Written By: Nigel Asipa
The Webbed Wonder returns again in more ways than one, with satisfying results.
So we get not one, not two, not three, but 6 spider people. Each with their own quirks, abilities and anxieties. They’re just as weirded out the very idea of multiple hero personas that were enhanced or at least inspired by a spider, if not the radioactive kind.
The very notion of multiple heroes of the same pedigree seems baffling, but the heroes themselves are as baffled as we are. This is just one of many gags littered throughout this game changing, gleeful, energetic endeavour that boasts vibrant voice work, brilliant animation and smart storytelling.
Touted by some as potentially the best incarnation of the web slinger to date, this is something that acknowledges its predecessors, the superhero genre and its own cultural moment. Backed by Phil Lord and Chris Miller (Brooklyn Nine Nine, 21 Jump Street, Cloudy With A Chance Of Meatballs), the injection of their signature lighthearted, quirky brand of humour provides an array of self-conscious jokes of its story.
Better still, Mile Morales (Shameik Moore) is a very likable protagonist. Down to earth, relatable problems and an endearing morality that surely honours the very appeal of becoming not just Spiderman, but a hero. An impressionable Afro-Latino American teenager who resides in Brooklyn (the film does a great job making the borough a character of itself that makes the atmosphere all the more alive) living with his dad, Jefferson Davis (Bryan Tyree Henry) and mother, Rio Morales (Luna Lauren Valez).
Jefferson doesn’t quite share the public’s admiration for the web slinging hero for his seemingly vigilante methods, undermining the efforts from the police department. While hanging out with his uncle Aaron (Mahershala Ali) at a subway station performing graffiti art, in comes the obligatory radioactive spider bite. After that, Miles gets acquainted with his newfound powers but has no idea on how best to use them, with hilarious results. His encounter with the renowned Spiderman (Chris Pine) puts things into perspective.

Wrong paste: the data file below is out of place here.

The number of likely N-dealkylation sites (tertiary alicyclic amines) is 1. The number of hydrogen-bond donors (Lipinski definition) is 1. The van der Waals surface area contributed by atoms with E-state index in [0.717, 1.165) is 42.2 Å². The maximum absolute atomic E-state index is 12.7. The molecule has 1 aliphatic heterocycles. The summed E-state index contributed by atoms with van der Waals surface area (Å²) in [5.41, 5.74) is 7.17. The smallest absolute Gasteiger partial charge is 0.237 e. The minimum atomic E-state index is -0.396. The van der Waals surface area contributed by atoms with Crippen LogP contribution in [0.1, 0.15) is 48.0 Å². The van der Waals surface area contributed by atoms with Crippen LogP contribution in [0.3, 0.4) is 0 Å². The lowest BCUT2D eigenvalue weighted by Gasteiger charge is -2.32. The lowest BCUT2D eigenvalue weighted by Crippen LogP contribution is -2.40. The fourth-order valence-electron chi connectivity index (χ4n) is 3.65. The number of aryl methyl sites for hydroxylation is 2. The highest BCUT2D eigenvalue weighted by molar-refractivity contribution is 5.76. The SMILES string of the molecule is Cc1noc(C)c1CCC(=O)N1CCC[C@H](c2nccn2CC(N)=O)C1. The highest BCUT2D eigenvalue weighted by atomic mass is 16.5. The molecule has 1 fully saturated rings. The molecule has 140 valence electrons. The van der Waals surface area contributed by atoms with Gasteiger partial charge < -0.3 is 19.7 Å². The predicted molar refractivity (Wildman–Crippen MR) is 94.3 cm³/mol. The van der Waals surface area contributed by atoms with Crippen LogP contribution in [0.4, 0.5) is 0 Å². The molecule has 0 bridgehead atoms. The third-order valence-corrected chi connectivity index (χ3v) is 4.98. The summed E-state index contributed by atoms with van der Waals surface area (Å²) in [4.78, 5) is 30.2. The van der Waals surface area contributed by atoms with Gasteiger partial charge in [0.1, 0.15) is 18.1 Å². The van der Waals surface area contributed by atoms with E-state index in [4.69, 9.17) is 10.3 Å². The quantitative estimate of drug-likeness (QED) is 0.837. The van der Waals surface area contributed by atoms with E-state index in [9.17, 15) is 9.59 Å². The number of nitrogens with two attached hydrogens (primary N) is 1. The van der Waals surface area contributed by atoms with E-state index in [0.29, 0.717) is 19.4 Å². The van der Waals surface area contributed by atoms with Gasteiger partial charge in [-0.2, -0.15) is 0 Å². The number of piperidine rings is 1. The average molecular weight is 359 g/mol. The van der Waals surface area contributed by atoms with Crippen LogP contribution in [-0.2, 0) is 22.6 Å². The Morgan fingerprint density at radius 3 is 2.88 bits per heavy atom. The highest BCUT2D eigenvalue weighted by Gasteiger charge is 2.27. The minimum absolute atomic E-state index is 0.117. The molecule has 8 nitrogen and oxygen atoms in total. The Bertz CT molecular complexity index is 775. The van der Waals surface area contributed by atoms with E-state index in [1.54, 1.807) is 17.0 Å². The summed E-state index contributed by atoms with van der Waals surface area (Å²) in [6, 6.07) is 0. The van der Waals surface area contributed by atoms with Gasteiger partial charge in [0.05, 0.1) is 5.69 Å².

Spiderman may have gained a respectable reputation from the public, Liev Schreiber’s Kingpin also shares Jefferson’s sentiment, and his sheer power is enough to kill Spiderman. Much dismay and devastation swarms the town and pits Miles into a precarious position as the new hope to thwart Kingpin’s chaotic scheme. But part of Kingpin’s plan has allowed Miles some help of some fellow crime fighters, they are as follows:
- Haille Steinfeld’s Gwen Stacy
- Nicolas Cage’s Spiderman Noir
- John Mulaney’s Spider Ham
- Kimiko Glenn’s Peni Parker
- Jake Johnson’s Peter B. Parker
All are just as bewildered as we are at meeting alternate versions of themselves thanks to a machine from Kingpin to access parallel universes. The kicker is that everyone except Miles can’t stay long as they deteriorate the longer they stay, and while learning from one another’s lives they all become charismatic and formidable in their own right. Johnson’s Spiderman proves a seasoned, reluctant but ultimately responsible tutor for young Morales. But the rest of the gang are all to help and make for the best supergroup of heroes this side of The Defenders. We’re also treated to appearances from Aunt May (Lily Tomlin), Mary Jane Watson (Zoe Kravitz) and the late great Stan Lee (with a touching tribute towards the end).
Audiences are generally quite taken with Spiderverse’s satirical edge and animation. Its current worldwide box office is $326 million and has performed quite well domestically at around $161 million
Not everything is praiseworthy however. Whether they’re deliberate or a slight oversight, there are some glitches in the comic book style animation that come as a little distracting. It certainly sells as a 3D experience what with the eye popping visuals and all, but sometimes (especially with the action sequences) it can become a little overwhelming and almost assaulting to the senses.
there is more to admire though. Other than the use of comic book
style text boxes and subtitled sound effects, the storyline proves
engaging in its use of foreshadowing and heartwarming emotion that
manages to compliment the very core of what Spiderman means to so